After finishing his junior year, Jaret Patterson declared for the 2021 draft. However, due to his short stature and coming from a non-Power 5 school in SUNY Buffalo, he found himself once again being counted out despite some late round projections. "It was definitely frustrating," Patterson told the media. "I’m not going to lie to you." He accepted a deal from his hometown Washington Football Team as the only UDFA signed by the team. In Washington, not only is he competing for a spot on his childhood team, but reunited with fellow St. Vincent Pallotti High School teammate Chase Young. Now he’s looking to break preseason on the roster and will be competing with J.D. McKissic and Peyton Barber for playing time.


Patterson made his professional debut with the Football Team in their matchup against the New England Patriots to kick off the preseason. Head Coach Ron Rivera utilized him both in the rushing and passing attack, where he had 40 rushing yards on 10 attempts for 4 YPA, as well as four receptions for 30 yards while averaging 7.5 yards per reception. The second week of the preseason against the Cincinnati Bengals is where he really broke through and impressed his head coach. Patterson rushed for 71 yards and a touchdown on 16 carries for 4.4 YPA. He also caught all three passes thrown to him for 25 yards. They also deployed the back on special teams, where he returned a kickoff for 37 yards. After the game, Rivera praised the rookie.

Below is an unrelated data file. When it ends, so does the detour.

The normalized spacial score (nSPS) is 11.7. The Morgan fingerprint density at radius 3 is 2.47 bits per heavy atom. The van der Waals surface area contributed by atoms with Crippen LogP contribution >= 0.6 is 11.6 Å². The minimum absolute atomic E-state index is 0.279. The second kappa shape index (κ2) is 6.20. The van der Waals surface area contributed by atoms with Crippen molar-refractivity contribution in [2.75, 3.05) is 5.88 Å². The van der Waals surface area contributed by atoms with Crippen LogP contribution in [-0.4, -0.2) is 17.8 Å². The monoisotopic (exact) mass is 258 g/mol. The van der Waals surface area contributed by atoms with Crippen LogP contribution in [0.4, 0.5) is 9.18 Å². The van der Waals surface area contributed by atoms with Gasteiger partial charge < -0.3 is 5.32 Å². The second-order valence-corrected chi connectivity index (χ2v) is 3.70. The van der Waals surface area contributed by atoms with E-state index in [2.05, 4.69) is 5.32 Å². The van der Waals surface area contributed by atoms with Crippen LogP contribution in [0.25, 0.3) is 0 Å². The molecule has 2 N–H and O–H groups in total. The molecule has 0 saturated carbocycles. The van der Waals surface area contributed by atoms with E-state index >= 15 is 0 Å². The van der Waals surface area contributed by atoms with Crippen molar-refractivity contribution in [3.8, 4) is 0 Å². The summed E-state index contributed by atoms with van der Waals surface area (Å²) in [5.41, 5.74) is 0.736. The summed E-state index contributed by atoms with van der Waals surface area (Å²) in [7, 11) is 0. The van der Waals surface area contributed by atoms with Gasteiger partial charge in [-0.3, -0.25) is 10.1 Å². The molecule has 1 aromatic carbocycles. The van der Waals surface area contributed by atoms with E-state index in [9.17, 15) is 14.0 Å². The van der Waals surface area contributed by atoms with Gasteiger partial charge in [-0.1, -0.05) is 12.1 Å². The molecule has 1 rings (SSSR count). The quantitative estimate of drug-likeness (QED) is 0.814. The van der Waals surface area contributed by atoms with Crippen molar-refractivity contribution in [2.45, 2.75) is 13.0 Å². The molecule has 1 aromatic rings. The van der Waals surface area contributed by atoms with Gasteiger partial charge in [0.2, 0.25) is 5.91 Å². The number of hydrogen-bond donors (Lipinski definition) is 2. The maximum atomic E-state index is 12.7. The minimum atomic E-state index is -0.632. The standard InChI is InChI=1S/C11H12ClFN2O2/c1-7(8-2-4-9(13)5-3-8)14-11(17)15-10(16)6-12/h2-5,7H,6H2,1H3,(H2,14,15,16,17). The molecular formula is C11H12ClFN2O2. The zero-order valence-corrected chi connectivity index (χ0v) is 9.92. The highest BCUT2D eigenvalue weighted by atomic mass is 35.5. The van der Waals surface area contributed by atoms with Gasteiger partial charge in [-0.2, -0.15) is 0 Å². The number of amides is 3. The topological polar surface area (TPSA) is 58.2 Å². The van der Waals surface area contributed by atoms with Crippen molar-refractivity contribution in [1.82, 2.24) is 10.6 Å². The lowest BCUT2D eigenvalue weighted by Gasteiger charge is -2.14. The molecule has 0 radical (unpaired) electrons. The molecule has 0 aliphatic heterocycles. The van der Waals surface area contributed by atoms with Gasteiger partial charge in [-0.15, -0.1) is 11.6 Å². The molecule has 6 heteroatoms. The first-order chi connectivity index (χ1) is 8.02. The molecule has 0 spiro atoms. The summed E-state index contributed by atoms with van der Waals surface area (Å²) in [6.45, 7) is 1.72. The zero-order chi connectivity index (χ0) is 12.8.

"I thought it was solid, I really did," Rivera said. "He’s an explosive and young dynamic back. We gave him some opportunities early on with the first bunch and he did a nice job with that. Then when the second bunch was in there, two-on-two, I thought that he really showed his ability. And again, you’ve got to be able to do it consistently, so we’ll see. He’ll get some more opportunities. We still have one more preseason game to go."


Jaret Patterson’s situation is reminiscent of Colorado running back Phillip Lindsay. Another back of short stature, Lindsay became the University of Colorado’s all time rushing leader with 3,770 yards and gained national attention with excellent seasons in 2016 and 2017. Like Patterson, Lindsay went undrafted due to his size and school, but signed with his hometown team in the Denver Broncos and made the roster after a stunning preseason. In 2018 and 2019, Lindsay finished the season with over a thousand rushing yards in each season. However, during 2020 his performance declined due to injuries and poor utilization by the Broncos offense. Frequent runs up the gut rarely work for a small running back, and after a disappointing season, Lindsay became a free agent and signed with the Houston Texans.

Jaret Patterson has a real chance of making the Washington roster, and a chance to be a very impactful player on both special teams and offense. However, he will need to rely on smart utilization to make the most of his abilities, something the Football Team has already shown during his two preseason appearances so far. His ability to be deployed both in the rushing and passing game, as well as the ability to contribute on special teams, shows the path towards a bright future for a twice-overlooked but immensely talented and hard-working player.